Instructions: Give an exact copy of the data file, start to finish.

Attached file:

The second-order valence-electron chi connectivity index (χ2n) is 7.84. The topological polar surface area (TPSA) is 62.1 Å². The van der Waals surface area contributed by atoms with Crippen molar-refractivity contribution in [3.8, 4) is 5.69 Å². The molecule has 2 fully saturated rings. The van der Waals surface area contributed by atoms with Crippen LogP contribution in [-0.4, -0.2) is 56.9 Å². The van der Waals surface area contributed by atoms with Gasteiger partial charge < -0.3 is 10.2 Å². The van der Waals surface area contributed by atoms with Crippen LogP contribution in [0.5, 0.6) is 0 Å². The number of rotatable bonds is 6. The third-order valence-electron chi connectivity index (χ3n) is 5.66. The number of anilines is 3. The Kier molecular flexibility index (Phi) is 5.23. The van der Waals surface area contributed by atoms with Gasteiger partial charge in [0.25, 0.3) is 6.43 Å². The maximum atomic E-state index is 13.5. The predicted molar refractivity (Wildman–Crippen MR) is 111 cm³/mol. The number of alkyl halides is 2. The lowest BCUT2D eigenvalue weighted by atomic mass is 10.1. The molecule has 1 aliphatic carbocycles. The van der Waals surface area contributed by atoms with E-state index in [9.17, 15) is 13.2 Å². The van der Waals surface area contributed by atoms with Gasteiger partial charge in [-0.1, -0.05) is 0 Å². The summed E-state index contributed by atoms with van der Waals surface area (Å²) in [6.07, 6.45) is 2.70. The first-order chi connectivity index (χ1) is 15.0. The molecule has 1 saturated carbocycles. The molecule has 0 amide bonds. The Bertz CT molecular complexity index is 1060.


The second-order valence-electron chi connectivity index (χ2n) is 7.84. The topological polar surface area (TPSA) is 62.1 Å². The van der Waals surface area contributed by atoms with Crippen molar-refractivity contribution in [3.8, 4) is 5.69 Å². The molecule has 2 fully saturated rings. The van der Waals surface area contributed by atoms with Crippen LogP contribution in [-0.4, -0.2) is 56.9 Å². The van der Waals surface area contributed by atoms with Gasteiger partial charge < -0.3 is 10.2 Å². The van der Waals surface area contributed by atoms with Crippen LogP contribution in [0.5, 0.6) is 0 Å². The number of rotatable bonds is 6. The third-order valence-electron chi connectivity index (χ3n) is 5.66. The number of anilines is 3. The Kier molecular flexibility index (Phi) is 5.23. The van der Waals surface area contributed by atoms with Gasteiger partial charge in [0.25, 0.3) is 6.43 Å². The maximum atomic E-state index is 13.5. The predicted molar refractivity (Wildman–Crippen MR) is 111 cm³/mol. The number of alkyl halides is 2. The lowest BCUT2D eigenvalue weighted by atomic mass is 10.1. The molecule has 1 aliphatic carbocycles. The van der Waals surface area contributed by atoms with E-state index in [9.17, 15) is 13.2 Å². The van der Waals surface area contributed by atoms with Gasteiger partial charge in [-0.1, -0.05) is 0 Å². The summed E-state index contributed by atoms with van der Waals surface area (Å²) in [6.07, 6.45) is 2.70. The first-order chi connectivity index (χ1) is 15.0. The molecule has 1 saturated carbocycles. The molecule has 0 amide bonds. The Bertz CT molecular complexity index is 1060.